On the morning of September 14, Great Western Minerals Group (GWMGF.PK) President and CEO Jim Engdahl held the company’s fourth CEO conference call. I became interested in Great Western through a friend who follows the rare earths industry very closely. According to the company:
“Great Western Minerals Group Ltd. is an integrated Rare Earths processor. Its specialty alloys are used in the battery, magnet, automotive, and aerospace industries. Produced at the Company’s wholly-owned subsidiaries Less Common Metals Limited in Birkenhead, U.K. and Great Western Technologies Inc. in Troy, Michigan, these alloys contain aluminium, nickel, cobalt and Rare Earth Elements. As part of the Company’s vertical integration strategy, GWMG has signed an Off-take Agreement for 100% of the Rare Earth Elements produced at the former producing Steenkampskraal mine in South Africa and holds 100% ownership in Rare Earth Extraction Co. Limited, the owner of the Steenkampskraal mine. GWMG also holds interests in five Rare Earth exploration and development properties in North America and Africa.”
Because Great Western trades on the pink sheets and has a low stock price, the company gets little analyst coverage and almost no institutional buying interest. Accordingly, it sounded like individual retail investors dominated the Q&A session following Engdahl’s brief remarks. The tone of the discussion sounded more like an evening chat than a formal bean-counting party. The knowledgeable investors on the call sounded like true fans of the stock, giving the Q&A a more personal tone than I am accustomed to hearing in these kinds of meetings.
So, I took particular interest in the consistent recommendations from these investors that Great Western fund the company using equity rather than debt or a junior venture. One investor estimated that Great Western would only need to dilute its stock by 10% to obtain necessary funding. He stated he would be much happier going to the equity market than using some other method of funding with a foreign country.
Another investor was extremely worried that Great Western might follow the example of some hapless copper companies which have done “stupid” offtake deals that destroyed shareholder value. He kept grilling the CEO for an explanation on how he calculated the cost of capital. Engdahl tried to reassure this investor, apparently with little success, that Great Western is not doing long-term deals (“only” 3-5 years) despite having earlier noting long-term ties with customers as a major advantage of JVs and offtake deals. The CEO noted that the rare earth industry is unique given the rapid appreciation in price that has forced some hard adjustments. Near the beginning of the call, Engdahl explained that he is extremely confident that the company could arrange for financing on its terms despite the skittishness in markets. Great Western seeks to use a junior venture (JV) or offtake agreement as a top choice. There is “real and substantive interest in this option” because partners get certainty of supply. Dilution is his least preferred option for financing. By the end of the call, he seemed to acquiesce a bit by stating he would actively investigate using equity as an option for financing.
The “controversy” surrounding Great Western’s future financing will be fascinating to track.
Here are my other notes from the conference call. This is not a complete transcript; it represents highlights that caught my personal interest.
My notes from the conference call:
- Most of the money [profit] is in downstream activity where Great Western specializes.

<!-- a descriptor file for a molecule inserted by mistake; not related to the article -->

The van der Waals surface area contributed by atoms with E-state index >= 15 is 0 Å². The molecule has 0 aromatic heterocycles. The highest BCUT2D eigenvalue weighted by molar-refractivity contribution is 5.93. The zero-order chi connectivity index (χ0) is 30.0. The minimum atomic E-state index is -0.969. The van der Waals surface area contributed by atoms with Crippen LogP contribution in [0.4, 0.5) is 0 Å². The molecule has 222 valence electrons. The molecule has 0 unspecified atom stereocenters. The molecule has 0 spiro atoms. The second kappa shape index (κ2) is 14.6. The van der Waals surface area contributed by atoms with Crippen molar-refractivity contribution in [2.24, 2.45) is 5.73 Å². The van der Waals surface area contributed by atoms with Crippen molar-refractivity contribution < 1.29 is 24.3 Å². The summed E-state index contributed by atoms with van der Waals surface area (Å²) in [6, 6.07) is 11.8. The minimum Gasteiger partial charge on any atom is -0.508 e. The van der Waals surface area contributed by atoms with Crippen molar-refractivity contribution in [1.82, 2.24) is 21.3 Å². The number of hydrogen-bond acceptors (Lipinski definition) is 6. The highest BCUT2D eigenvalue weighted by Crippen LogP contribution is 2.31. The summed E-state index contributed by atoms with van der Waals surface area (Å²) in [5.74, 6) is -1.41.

- Low capex provides large competitive advantage. Big issue is on schedule, on budget, and according to plan: “Yes we are.”
- Separation plant most advanced in the world.
- In response to concerns about nationalization in South Africa: Normal political discourse going on right now. Great Western is working with locals. Rare earths have no value until refined (so nationalization is not as much of a threat. Local employees share in the profits of the mining company.
- Have no problem Dai Ichi Steel and Toyota rare earth deals. They are just looking for diversification in supply. Great Western is supplying 50%. See previous news release.
- Company considers getting a listing on AMEX almost monthly at every board meeting. Also considering a reverse stock split to get more attention from “conservative” investment houses.
- Cash resources about $1.5M. Put out most of capital required for this month and next month.
- The Molycorp deal for dysprosium-free wind turbines will not impact Great Western given overall shortages.
- Great Western has spent $8-9 millions to-date out of a total budget of $30 million. Hoping a good portion will come from the exercise of the warrants. Have been trying to encourage investors holding warrants at 45 cents to exercise to avoid dilution, but not offering incentives so that people who have already exercised do not feel like they have been treated unfairly.
- Canadian companies must minimally operate at Canadian standards when offshore.
- Trying to change the image of company from just an exploration company and to a mining and manufacturing company. Money will be made in the processing downstream (80%); 20% is in the mining.
- Besides Molycorp, Great Western has the only other integrated model in the game.
- First movers in the rare earth industry will have a “smorgasbord.”
- The few explorers who make it will be looking for partners like Great Western.
- There will be about 10 REE companies in 2020 when the smoke clears.
- There will be some normalcy in the industry by then.
- Cerium and Lanthanum are anywhere from 60-80% of any deposit. There will be continued pressure on certain light REEs from the magnet industry (focusing on light vs heavy REEs is a bit misleading).
- More mines in production will create more supply for Cerium and Lanthanum.
Be careful out there!
Long: Molycorp (MCP)